“They usually say the races here are getting along amicably now, and we do not want these peaceful relationships disturbed by teaching of new political thought. What they mean to say with respect to the peaceful relation of the races, then, is that the African-Americans have been terrorized to the extent that they are afraid even to discuss political matters publicly.” – Carter G. Woodson, “The Mis-education of the Negro” (1933)
We must make sure that our conversations are diverse and divergent. This is probably one of the most difficult tasks to accomplish. This becomes even more difficult along racial lines because, to be honest, most institutional power lies in the hands of a few white men. People of color who engage power often have their abilities to speak frankly and directly compromised by this power dynamic. In these places, the culture itself is dehumanizing people’s contribution because of race and often has negative impact on sense of self-worth.
Honesty in these spaces has serious professional consequences for people of color. In fact, most people of color who have navigated and managed to be “at the table” have already discovered that open frank conversation with power is a professional suicide mission. In other words, people of color who call for the equitable distribution of resources can find their jobs at risk, be dropped off of email lists, uninvited to meetings, be labeled as too critical and difficult to work with and find that funding for their organization is cut. Damned if you do, damned if you don’t.
Look Inward First
If institutional power is serious about addressing the challenges of racial equity, it must start by getting its own house in order:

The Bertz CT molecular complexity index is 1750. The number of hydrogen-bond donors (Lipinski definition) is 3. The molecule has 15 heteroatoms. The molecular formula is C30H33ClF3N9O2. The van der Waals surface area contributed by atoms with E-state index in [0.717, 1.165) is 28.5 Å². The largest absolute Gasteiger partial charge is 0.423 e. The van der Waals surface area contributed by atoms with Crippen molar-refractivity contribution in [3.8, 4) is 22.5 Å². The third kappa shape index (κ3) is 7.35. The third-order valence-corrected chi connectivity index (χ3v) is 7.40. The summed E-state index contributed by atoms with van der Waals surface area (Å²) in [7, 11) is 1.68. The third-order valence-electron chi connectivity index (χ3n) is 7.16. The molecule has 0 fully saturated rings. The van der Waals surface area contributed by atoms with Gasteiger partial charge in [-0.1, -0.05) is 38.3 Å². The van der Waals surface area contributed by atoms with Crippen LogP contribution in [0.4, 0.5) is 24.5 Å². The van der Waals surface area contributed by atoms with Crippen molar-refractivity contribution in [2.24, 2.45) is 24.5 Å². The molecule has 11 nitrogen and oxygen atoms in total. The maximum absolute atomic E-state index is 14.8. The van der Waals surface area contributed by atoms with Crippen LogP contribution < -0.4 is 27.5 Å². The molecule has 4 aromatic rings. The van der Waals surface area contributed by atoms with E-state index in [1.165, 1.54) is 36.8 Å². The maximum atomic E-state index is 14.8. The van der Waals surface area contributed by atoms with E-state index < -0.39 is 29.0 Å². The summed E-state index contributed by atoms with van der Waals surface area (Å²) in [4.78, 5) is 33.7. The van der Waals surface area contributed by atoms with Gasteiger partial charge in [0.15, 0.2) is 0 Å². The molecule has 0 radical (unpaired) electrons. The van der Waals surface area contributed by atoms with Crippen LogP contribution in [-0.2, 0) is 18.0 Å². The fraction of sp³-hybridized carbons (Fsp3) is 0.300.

What’s the makeup of your executive leadership?
What’s the makeup of your advisory councils?
What activities and processes are you incorporating into your institution to create a culture of openness and inclusiveness?
Critical Thinking and Divergent Perspectives
Finally, institutions must create an atmosphere that encourages critical thinking and divergent perspectives. To simply have Black people in your leadership circle, on your boards, etc. does not guarantee that your input is divergent. If the folks in the room are simply parroting the views and values that already exist in your cultural space, there has been very little accomplished as it relates to bringing about any real change.
Are you engaging with people with different cultural perspectives?
Is your leadership engaging with people with no college degrees in a direct way?
Is your leadership engaging directly with people who have experienced incarceration?
Does your leadership consider these folks valid sources of knowledge and expertise?
Does your leadership see these voices as perspectives that should be influencing the direction of your institution?
Imhotep Adisa is the executive director and do-founder of the Kheprw Institute, a nonprofit organization focused on empowering youth and building community wealth in Indianapolis.
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